Published on Poetry New York (http://www2.evergreen.edu/poetryny)

Willie's Throw by Paul Metcalf reviewed by Will

America's first contribution to the idea of sport was anxiety condensed. Its game works on me; baseball is one of very few things that tenses me like a spring, almost in imitation if the game's participants. I can hear Keirkegaard's anxious experience of God in the section of Jack Spicer's Book of Magazine Verse where a baseball is the deity in front of the poor athletes. How else could a sport where you must wait 5 hours to watch roughly ten seconds of physical exertion become such a spectacle? Where an athlete's strength is concentrated in so few areas that a baseball player has no need of physical health?

The American athlete first presented in Baseball differs enormously from the Greek athlete of the quintuple games, whose body struggles against the possible in wide directions of exertion. But this connection is exactly what Paul Metcalf sets out to make in 'Willie's Throw,' published as a chapbook by Pequod press in 1981 with an illustration by James Kearns. He ties together a series of quotations, from an autobiographical statement by Willie Mays about a double play that involved a quick physical contortion akin to discus throwing, Metcalf's memories of that same play, as well as several classical and scientific sources describing, from various angles, a discus throw. These fragments and quotations are separated by typefaces and section breaks, but the overall trend is toward a unity. The poem ends with a conversation between Willie Mays and his physician about the odd fact that Mays lacks the typical layer of fat across his back, as though to say that his body, like those of all athletes, classical Grecian, to modern American, are struggling for new possibilities, drawing a grand unity.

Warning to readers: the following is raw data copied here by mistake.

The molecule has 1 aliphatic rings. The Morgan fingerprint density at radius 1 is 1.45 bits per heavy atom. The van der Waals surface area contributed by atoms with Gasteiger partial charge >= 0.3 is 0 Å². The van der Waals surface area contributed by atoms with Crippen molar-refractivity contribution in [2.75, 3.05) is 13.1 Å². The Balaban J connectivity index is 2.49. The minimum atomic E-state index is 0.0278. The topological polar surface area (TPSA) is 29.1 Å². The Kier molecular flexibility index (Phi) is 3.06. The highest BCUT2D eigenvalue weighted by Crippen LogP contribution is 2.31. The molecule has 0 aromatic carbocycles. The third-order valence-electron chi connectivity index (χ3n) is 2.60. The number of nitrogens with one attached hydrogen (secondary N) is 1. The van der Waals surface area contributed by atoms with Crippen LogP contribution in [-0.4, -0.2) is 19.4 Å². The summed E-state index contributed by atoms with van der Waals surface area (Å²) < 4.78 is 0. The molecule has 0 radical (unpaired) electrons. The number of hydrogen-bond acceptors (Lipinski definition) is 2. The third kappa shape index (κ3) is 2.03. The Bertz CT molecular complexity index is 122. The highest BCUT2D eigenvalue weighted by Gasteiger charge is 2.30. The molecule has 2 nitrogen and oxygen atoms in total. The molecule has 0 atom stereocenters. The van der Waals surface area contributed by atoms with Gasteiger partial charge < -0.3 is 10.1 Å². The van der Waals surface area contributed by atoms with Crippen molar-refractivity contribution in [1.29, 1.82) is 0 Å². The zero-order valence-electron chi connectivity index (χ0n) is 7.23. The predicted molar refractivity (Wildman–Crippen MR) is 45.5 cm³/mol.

This grand connection ignores the motivations of these athletes, however: the anxiety and superstition of an American baseball player would be out of place at the pentathlon, and the Greeks don't have a gigantic baroque/industrial God to scare them into playing baseball. In the end Metcalf's poem made me realize that I love the poetry of Jack Spicer.

‹ Kenneth Patchen - We Meet [0]The Invention of Perspective, by G. L. Ford, reviewed by William Owen › [0]

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